Kristin Howell, Global Vice President for Retail Solution Management for SAP and Terry J. Lundgren Center for Retailing (TJLC) Corporate Advisory Board member, shared her insights in a virtual seminar on October 16, 20202 hosted by the TJLC on the how technology is shaping and accelerating change in retail at this pivotal time in the industry. Her insights were particularly interesting given that the onset of COVID-19 not only disrupted the retail space but also forced companies to reexamine their strategies for success.
Howell connected with students who are going to enter the workforce soon and how those careers might be altered given the shifting needs of customers. She highlighted the fact that the pandemic brought to light weaknesses and challenges companies were facing. Howell shared that, “Companies that were doing well, are now doing better. Ones that were struggling are struggling now more than ever.”
From Howell’s perspective she has been able to see that, “As retail businesses look at how they are not only going to ride out this curve but come out stronger at the other end, technology has been a key driver of those strategies and models for success.” This environment gives students an opportunity, more than ever, to look at ways to grow their knowledge in the area of retail technology. The changes they have seen in their jobs and internships in the industry as well as in their own personal shopping methods and experiences demonstrate this shift.
Retailing and Consumer Science senior and member of the TJLC's Student Advisory Board, Brenna Doyle, shared after listening in to Howell’s talk that, “I think it’s important for retail students to understand retail technology and its uses because it will give them job security. Every job in the industry is being adapted and students entering the workforce will need these skills and a high-level understanding of how technology works so that they can be impactful.”
Howell shared with the top four ways in which she is seeing retail companies leverage technology to create new experiences while driving efficiencies, generating speed and reducing costs. First, stores are changing their approach to order fulfillment. They are evolving into experience and service centers as well as being utilized as distribution centers. Associates are not often being called up to que and pick product and get it to the customer, as they would in a warehouse setting. New methods of inventory control and communication are required to make store pick-up a reality.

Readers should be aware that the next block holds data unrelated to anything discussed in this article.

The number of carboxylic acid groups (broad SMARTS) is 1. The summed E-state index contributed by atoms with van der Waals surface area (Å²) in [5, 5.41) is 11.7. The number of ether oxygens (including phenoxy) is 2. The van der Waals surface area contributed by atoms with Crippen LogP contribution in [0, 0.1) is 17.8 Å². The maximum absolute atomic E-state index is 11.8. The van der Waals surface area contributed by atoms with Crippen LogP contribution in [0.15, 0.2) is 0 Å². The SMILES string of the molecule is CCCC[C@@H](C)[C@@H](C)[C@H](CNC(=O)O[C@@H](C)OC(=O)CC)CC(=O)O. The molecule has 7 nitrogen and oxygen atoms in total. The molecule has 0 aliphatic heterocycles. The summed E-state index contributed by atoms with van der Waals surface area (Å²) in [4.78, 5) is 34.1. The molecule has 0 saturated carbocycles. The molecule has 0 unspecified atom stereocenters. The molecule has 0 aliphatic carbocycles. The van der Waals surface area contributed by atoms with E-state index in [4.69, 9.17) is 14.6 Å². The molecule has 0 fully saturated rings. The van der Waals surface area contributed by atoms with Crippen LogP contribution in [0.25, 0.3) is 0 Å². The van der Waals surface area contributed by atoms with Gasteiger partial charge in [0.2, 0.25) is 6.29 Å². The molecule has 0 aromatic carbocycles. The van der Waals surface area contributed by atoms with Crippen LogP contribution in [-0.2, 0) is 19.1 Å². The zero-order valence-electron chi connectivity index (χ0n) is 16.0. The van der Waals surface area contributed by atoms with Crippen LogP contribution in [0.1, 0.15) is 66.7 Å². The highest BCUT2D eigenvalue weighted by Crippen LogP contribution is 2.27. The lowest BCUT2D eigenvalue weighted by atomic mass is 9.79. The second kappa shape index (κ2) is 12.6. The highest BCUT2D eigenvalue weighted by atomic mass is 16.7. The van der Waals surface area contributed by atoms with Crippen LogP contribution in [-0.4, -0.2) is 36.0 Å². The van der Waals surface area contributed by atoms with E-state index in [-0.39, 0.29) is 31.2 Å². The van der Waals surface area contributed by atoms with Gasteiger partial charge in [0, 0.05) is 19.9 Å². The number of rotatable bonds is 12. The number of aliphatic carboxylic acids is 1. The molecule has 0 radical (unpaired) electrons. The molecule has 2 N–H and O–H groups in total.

Howell also defined and highlighted the value of machine learning. A company’s ability to obtain needed insights and act on them in real time is critical for success. Companies have an abundance of data but a new focus on analytics and leveraging data has been at the forefront of successful change for companies in the retail space. She shared that the use of cloud technology has been pivotal in effective change. Being able to share information within the company and deploy technology quickly and economically has had immense importance during the pandemic.
Lastly, Howell focused on each company’s ability to embrace new business models. Companies who have used this time to rethink and embrace, from their foundation, new business models, are seeing success. She shared, “It isn’t about changes here and there, like the ability to use big data or enabling robotics in the store. It’s the opportunity to connect with new markets and meet people where they are.”
Howell was able to reinforce the value that technology brings to doing business in the retail industry. Doyle shared that she learned a lot from Howell’s talk. “Learning about Google search integrations into data platforms for retailers was something I knew happened but I didn't know how. I also learned about the importance of cloud computing and knowing the difference between buying and renting storage. I have learned a lot about SaaS [Software as a Service] at my new internship since I am working for a B2B company, but it's always interesting to see how it is directly affecting a business on the retail end.” After listening to Howell, Doyle said she is looking for ways to enhance her understanding of the many growing and varying uses of technology in the retail industry.